DeShay went on to share how he had a proper business dealing with the late Mac Miller when it came to his debut mixtape, Macadelic.

"He contacted me first about “Aliens Fighting Robots” and sent me paperwork!!!," he said. "We agreed on a price, permissions, splits and that was it. Everyone went home happy and you can now stream Macadelic on Spotify rn. Mac Miller handled his business properly. Be like Mac Miller."

Like DeShay previously stated, the relationship between rappers and producers has always been rooted in miscommunications and questionable deals. Producers like Kenny Beats and Bangladesh have expressed their frustrations over unpaid beats, specifically Bangladesh when it comes to his work with Lil Wayne. With streaming becoming a profitable tool for all aspects of song creation, the relationship should be mended sooner than later.

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New Zealand Has Banned The Sale Of Semi-Automatic Guns And Riffles

New Zealand Prime Minister Jacinda Ardern announced Wednesday (March 20) the nation would no longer sell semi-automatic guns and riffles. The sweeping legislation went into effect one week after an Australian man opened fire and killed 50 Muslim men, women and children.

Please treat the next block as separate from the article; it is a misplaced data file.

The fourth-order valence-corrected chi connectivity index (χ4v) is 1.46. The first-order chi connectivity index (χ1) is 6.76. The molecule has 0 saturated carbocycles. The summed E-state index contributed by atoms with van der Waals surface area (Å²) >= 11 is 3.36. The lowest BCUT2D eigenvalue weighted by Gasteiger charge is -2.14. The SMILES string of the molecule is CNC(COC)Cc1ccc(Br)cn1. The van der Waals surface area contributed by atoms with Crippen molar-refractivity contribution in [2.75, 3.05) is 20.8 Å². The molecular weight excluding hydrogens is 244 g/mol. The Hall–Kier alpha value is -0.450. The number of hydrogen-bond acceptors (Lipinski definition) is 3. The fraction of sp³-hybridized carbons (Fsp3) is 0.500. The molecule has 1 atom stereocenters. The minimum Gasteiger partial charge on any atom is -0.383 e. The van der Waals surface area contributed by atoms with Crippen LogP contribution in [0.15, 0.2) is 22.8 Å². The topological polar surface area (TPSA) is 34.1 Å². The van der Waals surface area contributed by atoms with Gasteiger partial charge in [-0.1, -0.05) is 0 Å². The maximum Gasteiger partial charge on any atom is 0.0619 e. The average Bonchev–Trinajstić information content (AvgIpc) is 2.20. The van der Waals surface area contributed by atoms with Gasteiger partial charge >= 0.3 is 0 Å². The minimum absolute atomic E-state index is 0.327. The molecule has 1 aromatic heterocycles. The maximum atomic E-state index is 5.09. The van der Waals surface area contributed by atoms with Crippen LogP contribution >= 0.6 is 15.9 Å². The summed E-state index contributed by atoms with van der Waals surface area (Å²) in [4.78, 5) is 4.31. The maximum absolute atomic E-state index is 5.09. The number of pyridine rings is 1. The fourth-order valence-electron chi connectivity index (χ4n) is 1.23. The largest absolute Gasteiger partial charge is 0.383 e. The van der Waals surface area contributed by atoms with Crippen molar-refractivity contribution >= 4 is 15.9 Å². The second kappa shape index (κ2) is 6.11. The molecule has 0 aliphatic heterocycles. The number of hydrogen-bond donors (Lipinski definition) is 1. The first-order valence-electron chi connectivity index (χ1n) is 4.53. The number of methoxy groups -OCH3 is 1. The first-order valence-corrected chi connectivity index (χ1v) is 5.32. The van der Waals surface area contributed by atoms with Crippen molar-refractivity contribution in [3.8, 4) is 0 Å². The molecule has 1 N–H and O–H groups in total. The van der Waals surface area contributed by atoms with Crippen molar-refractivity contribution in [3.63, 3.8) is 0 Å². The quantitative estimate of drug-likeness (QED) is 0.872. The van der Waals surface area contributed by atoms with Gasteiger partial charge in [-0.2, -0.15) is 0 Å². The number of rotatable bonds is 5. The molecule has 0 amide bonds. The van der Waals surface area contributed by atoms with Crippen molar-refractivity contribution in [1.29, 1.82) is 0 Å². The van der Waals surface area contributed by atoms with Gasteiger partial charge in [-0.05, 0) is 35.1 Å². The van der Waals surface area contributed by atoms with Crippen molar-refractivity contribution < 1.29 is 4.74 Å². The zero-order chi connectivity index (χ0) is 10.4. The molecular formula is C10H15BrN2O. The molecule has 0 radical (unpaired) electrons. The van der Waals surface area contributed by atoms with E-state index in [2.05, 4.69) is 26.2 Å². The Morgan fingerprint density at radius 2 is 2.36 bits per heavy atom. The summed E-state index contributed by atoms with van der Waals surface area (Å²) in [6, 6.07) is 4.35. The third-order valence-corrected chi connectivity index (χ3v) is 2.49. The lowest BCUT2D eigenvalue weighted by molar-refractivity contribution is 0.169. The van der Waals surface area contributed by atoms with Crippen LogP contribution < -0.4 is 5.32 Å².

"Today I am announcing that New Zealand will ban all military-style semi-automatic weapons. We will also ban all assault rifles," Ardern said at a press conference.

Prime Minister Arden said the new law would take effect Wednesday (March 20) at 3 PM local time and said dealers "should now cease" selling the guns.

"We will ban all high-capacity magazines. We will ban all parts with the ability to convert semi-automatic or any other type of firearm into a military-style semi-automatic weapon. We will ban parts that cause a firearm to generate semi-automatic, automatic or close to automatic gunfire," she continued.

The prime suspect in the attack reportedly obtained a gun license in 2017 and began purchasing more guns in the most following.

"This is just the beginning of the work we need to do," Ardern said.

The prime minister also noted that there are many in New Zealand who obtained their weapons legally and haven't used them for violence. She said a buyback program will be implemented at local police stations ensuring gun owners receive proper compensation for their weapon. Penalties will be put in place for those who don't participate.

The program may cost between $100 million and $200 million, but Prime Minister Arden says it's necessary "to ensure the safety of our communities."